Compounding the ill-feeling is the belief that while the commission, according to officials, is working flat out to find flexibilities, the UK is either dragging its feet on implementing the Protocol, or publicly criticising the EU’s interpretation of it.

Maros Sefcovic, the EU’s co-chair of the Joint Committee, which holds an eagerly awaited meeting next week, has been articulating his growing frustration to member states.

Despite the turbulence since the start of the year, there had been some hopes that a Joint Committee meeting would herald a more harmonious application of the protocol.

"On the one hand Sefcovic wants to show people and politicians in Northern Ireland that the commission is genuinely committed to trying to sort this out," says an EU diplomat. "But on the other hand, he is approaching a moment of truth with the UK government on its unilateral actions."

Since February, EU and UK officials have narrowed down a list of between 25 and 30 contentious areas, with four being identified as the most difficult.

These include medicines, quotas on steel imports, VAT on second hand cars. sanitary and phytosanitary (SPS) controls on food of animal origin and plants entering Northern Ireland from GB.

As part of that process, Brussels had asked the UK to provide a road map, spelling out, with timelines and "milestones", how it would implement the protocol.

On 30 March, the UK provided what it called a "work programme", but commission officials said it was vague on concrete steps. The UK was putting the onus on the EU to come up with solutions.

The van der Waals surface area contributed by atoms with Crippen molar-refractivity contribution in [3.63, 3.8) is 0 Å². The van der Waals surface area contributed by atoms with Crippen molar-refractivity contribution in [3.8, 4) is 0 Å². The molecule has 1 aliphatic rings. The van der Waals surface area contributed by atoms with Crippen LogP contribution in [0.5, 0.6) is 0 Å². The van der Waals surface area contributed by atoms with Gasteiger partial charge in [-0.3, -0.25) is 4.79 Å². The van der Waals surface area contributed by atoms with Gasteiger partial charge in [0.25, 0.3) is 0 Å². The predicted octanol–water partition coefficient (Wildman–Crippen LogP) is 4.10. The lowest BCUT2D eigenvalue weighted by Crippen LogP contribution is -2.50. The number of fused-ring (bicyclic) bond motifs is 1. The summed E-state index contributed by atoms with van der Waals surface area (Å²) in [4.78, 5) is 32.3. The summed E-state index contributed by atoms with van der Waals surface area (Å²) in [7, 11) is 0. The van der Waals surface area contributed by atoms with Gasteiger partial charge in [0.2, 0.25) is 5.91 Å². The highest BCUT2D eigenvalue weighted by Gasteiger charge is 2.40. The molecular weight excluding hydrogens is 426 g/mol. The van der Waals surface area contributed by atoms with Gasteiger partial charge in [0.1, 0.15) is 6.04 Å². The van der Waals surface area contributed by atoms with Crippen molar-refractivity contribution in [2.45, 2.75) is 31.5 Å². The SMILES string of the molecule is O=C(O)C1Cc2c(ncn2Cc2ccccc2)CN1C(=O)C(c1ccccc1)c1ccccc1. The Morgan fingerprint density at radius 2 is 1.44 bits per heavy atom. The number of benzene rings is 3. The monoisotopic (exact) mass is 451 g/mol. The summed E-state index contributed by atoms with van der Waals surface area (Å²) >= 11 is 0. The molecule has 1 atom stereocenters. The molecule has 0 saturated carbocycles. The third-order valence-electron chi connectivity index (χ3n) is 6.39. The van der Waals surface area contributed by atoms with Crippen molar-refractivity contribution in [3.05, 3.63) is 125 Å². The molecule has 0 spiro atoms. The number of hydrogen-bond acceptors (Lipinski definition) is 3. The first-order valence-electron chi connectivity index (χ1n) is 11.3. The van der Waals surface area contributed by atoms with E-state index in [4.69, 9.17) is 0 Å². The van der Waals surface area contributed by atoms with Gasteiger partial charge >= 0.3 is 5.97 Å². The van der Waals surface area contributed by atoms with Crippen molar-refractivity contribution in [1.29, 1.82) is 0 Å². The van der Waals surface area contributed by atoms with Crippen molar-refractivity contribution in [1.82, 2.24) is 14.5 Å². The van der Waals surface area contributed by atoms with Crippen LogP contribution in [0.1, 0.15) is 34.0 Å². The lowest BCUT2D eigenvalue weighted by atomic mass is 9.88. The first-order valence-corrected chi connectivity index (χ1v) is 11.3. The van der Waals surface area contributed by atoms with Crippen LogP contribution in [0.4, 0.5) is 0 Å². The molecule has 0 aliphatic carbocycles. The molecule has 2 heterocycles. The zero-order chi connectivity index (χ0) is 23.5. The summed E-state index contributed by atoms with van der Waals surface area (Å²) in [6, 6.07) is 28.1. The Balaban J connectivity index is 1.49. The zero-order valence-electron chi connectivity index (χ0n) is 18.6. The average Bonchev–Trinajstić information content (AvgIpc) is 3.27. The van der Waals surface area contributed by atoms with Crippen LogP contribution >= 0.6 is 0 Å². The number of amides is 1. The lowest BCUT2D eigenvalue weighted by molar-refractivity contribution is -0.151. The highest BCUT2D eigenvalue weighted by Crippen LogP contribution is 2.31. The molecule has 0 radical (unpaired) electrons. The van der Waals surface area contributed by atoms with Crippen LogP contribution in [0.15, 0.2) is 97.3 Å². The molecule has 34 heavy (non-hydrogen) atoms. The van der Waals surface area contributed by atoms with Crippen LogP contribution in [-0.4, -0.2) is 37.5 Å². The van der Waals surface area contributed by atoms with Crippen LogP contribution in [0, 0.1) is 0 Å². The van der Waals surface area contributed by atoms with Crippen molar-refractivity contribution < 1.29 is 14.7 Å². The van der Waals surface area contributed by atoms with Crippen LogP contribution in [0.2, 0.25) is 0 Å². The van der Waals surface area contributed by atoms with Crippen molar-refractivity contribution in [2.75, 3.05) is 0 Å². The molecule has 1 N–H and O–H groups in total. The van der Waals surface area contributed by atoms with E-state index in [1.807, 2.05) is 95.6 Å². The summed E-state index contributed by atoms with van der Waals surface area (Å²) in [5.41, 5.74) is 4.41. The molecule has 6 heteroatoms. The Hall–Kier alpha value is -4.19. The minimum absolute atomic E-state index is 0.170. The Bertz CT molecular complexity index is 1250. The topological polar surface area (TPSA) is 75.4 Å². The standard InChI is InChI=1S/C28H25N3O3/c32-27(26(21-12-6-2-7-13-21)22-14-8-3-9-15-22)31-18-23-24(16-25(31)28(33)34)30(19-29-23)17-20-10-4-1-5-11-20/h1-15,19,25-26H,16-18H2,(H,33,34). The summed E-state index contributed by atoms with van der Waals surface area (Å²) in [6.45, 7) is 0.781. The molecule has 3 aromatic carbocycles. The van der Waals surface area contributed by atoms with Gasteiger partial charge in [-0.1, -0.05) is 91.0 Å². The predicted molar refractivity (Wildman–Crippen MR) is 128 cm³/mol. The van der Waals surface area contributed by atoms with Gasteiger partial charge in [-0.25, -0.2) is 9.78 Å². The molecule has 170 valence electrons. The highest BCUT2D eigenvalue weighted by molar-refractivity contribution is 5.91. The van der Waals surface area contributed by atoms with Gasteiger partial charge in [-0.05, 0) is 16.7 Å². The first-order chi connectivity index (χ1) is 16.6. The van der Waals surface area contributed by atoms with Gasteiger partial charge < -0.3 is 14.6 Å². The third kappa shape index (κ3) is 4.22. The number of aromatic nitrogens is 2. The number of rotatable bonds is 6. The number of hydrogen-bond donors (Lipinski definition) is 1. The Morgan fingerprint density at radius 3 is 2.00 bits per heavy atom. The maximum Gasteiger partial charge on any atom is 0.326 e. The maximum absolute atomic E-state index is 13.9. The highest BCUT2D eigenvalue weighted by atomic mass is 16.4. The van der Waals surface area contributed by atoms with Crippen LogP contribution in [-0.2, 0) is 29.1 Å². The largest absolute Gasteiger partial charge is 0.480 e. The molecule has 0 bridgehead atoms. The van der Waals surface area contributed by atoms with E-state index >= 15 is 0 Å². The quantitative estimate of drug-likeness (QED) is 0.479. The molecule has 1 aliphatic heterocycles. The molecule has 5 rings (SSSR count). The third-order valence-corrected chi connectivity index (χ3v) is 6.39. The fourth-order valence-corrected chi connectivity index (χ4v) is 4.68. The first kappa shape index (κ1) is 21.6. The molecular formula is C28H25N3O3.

However, the technical talks continued.

An "agri-food forum" was set up to explore a range of issues around food safety and animal health and how checks on large volumes of supermarket produce, moving from GB to Northern Ireland, might be alleviated.

EU officials hoped that by this month, both sides would have been able to sign off on a joint road map, setting out a timetable for implementation by the UK, with the EU agreeing a range of flexibilities in return.

The talks have been intense, and it's not clear how productive.

The UK pressed the EU to take a risk-based approach to categories of food entering Northern Ireland so as to avoid the need for cumbersome Export Health Certificates (EHCs), or outright bans (such as on sausages and chilled, prepared meals).

What was the precise risk to the single market and consumer health and how could that risk be mitigated, was the UK’s ask.

Brussels explored the risk-based idea but concluded that a large body of EU law and jurisprudence, which all member states and the EEA countries sign up to, could not just be set aside to suit the UK.